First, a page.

“I connected with Omnivex and met this gem of a company with a great vision and set of products,” he said; he started in sales but quickly realized that opportunity was ripe for the company — and the industry — to grow into something far bigger than it was at the time. “I saw it at that moment as much more than a sign,” he said. “It’s something we’ve built our reputation on. Omnivex is 32 years old now. We’ve been transforming the way businesses communicate for a long time.”

Starting with a small, tight-knit group, Omnivex has been growing for three decades, even before he came on board, but Devlin says the same sense of camaraderie is alive and well.

“I happen to have a bit more business experience,” Devlin said. “I’m the business guy. Doug (Bannister) is the visionary and engineer, Corie (Bannister) is the CFO, Jen (Gvozdek) runs marketing — we’ve got a good group. And we stay in our lane. We focus on enabling companies with what we think is the industry’s best software. You know, we don’t do hardware, some of our competitors have gotten into hardware to make it easier — but easier isn’t always better,” Devlin said.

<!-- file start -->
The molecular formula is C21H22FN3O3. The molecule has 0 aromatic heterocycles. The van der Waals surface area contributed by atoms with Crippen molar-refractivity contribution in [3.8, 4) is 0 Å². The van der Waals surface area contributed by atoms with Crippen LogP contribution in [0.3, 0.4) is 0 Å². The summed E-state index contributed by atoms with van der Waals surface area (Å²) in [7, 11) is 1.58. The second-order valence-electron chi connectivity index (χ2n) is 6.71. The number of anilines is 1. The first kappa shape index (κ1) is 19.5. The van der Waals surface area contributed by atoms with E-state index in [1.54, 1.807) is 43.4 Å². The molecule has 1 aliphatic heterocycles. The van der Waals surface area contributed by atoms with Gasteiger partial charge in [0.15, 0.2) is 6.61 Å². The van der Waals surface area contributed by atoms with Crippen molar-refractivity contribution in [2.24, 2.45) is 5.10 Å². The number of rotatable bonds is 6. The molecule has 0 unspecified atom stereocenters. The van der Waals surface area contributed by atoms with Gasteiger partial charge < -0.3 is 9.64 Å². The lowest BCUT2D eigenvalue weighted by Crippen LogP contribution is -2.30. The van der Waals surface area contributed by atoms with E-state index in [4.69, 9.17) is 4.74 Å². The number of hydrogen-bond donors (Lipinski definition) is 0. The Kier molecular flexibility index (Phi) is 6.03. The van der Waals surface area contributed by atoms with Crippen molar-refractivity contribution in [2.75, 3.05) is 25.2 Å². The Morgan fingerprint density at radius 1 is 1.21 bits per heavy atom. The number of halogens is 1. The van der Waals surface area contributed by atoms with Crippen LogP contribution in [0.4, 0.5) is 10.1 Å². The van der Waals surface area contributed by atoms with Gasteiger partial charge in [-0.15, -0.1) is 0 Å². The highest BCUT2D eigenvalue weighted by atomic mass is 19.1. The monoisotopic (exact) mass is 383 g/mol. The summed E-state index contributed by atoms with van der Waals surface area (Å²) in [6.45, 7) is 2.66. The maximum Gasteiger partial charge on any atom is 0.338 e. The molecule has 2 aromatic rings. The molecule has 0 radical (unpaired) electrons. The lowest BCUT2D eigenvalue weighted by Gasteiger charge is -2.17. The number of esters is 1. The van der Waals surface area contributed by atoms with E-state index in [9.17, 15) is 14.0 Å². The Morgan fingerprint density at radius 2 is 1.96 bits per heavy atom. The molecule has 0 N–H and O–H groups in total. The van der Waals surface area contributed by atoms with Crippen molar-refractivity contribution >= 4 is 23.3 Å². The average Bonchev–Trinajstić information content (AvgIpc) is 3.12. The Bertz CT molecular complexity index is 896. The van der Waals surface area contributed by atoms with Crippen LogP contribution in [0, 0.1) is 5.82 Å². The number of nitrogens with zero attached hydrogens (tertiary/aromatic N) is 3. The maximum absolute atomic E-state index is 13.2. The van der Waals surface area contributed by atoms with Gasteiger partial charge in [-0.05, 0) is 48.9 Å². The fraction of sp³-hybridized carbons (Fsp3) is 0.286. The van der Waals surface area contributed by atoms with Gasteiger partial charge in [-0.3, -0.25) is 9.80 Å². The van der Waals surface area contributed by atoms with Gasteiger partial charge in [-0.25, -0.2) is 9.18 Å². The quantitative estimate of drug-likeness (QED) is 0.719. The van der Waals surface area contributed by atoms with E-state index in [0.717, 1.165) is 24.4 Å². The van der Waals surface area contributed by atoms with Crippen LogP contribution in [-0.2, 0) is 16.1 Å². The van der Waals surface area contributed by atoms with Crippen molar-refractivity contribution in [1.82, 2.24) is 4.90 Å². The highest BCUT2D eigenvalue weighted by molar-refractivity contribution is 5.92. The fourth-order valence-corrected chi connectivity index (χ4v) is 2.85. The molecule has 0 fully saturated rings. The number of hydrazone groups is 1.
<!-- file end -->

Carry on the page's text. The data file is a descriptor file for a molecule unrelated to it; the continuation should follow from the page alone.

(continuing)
The silo question

Before defining digital transformation, you’ve got to define digital signage. So, brass tacks: does digital signage still exist as its own category, or should we surrender to holograms and the metaverse by marking the “end of the silo“?

Devlin replied with a banking analogy.

“Is a bank a mortgage company, or are mortgages, mortgages?” he asked. “You know, (banks) do savings, they do interest they do mutual funds, they do investing now — they do everything. Now, is every company a bank? No. There are still mortgage companies.”